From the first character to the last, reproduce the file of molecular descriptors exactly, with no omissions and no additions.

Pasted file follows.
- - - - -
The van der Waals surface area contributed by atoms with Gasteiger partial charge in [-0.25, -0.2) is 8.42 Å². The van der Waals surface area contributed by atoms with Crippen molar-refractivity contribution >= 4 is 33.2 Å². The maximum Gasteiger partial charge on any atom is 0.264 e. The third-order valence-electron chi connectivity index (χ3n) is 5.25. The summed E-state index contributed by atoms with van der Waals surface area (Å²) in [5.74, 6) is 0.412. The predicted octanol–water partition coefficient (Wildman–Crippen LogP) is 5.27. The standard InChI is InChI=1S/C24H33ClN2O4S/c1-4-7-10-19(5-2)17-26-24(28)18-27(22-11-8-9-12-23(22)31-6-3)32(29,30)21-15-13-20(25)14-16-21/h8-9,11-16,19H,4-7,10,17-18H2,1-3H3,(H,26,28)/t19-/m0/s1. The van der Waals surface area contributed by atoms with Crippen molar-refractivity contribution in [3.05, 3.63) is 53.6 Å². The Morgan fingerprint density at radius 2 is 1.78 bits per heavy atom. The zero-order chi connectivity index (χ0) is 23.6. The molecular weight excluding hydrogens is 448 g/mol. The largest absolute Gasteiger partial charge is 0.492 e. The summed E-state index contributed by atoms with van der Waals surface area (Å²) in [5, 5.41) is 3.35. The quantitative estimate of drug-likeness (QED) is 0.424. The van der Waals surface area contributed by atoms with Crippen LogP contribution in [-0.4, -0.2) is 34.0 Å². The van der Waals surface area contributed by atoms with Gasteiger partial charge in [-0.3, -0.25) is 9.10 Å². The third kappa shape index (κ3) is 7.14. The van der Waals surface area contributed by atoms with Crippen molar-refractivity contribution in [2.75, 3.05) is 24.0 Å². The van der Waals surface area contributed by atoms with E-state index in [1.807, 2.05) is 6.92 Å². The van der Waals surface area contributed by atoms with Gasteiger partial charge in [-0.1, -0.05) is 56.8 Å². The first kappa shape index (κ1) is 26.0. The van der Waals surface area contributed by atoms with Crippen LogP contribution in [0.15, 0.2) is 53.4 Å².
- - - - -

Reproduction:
The van der Waals surface area contributed by atoms with Gasteiger partial charge in [-0.25, -0.2) is 8.42 Å². The van der Waals surface area contributed by atoms with Crippen molar-refractivity contribution >= 4 is 33.2 Å². The maximum Gasteiger partial charge on any atom is 0.264 e. The third-order valence-electron chi connectivity index (χ3n) is 5.25. The summed E-state index contributed by atoms with van der Waals surface area (Å²) in [5.74, 6) is 0.412. The predicted octanol–water partition coefficient (Wildman–Crippen LogP) is 5.27. The standard InChI is InChI=1S/C24H33ClN2O4S/c1-4-7-10-19(5-2)17-26-24(28)18-27(22-11-8-9-12-23(22)31-6-3)32(29,30)21-15-13-20(25)14-16-21/h8-9,11-16,19H,4-7,10,17-18H2,1-3H3,(H,26,28)/t19-/m0/s1. The van der Waals surface area contributed by atoms with Crippen molar-refractivity contribution in [3.05, 3.63) is 53.6 Å². The Morgan fingerprint density at radius 2 is 1.78 bits per heavy atom. The zero-order chi connectivity index (χ0) is 23.6. The molecular weight excluding hydrogens is 448 g/mol. The largest absolute Gasteiger partial charge is 0.492 e. The summed E-state index contributed by atoms with van der Waals surface area (Å²) in [5, 5.41) is 3.35. The quantitative estimate of drug-likeness (QED) is 0.424. The van der Waals surface area contributed by atoms with Crippen LogP contribution in [-0.4, -0.2) is 34.0 Å². The van der Waals surface area contributed by atoms with Gasteiger partial charge in [-0.3, -0.25) is 9.10 Å². The third kappa shape index (κ3) is 7.14. The van der Waals surface area contributed by atoms with Crippen molar-refractivity contribution in [2.75, 3.05) is 24.0 Å². The van der Waals surface area contributed by atoms with E-state index in [1.807, 2.05) is 6.92 Å². The van der Waals surface area contributed by atoms with Gasteiger partial charge in [-0.1, -0.05) is 56.8 Å². The first kappa shape index (κ1) is 26.0. The van der Waals surface area contributed by atoms with Crippen LogP contribution in [0.15, 0.2) is 53.4 Å².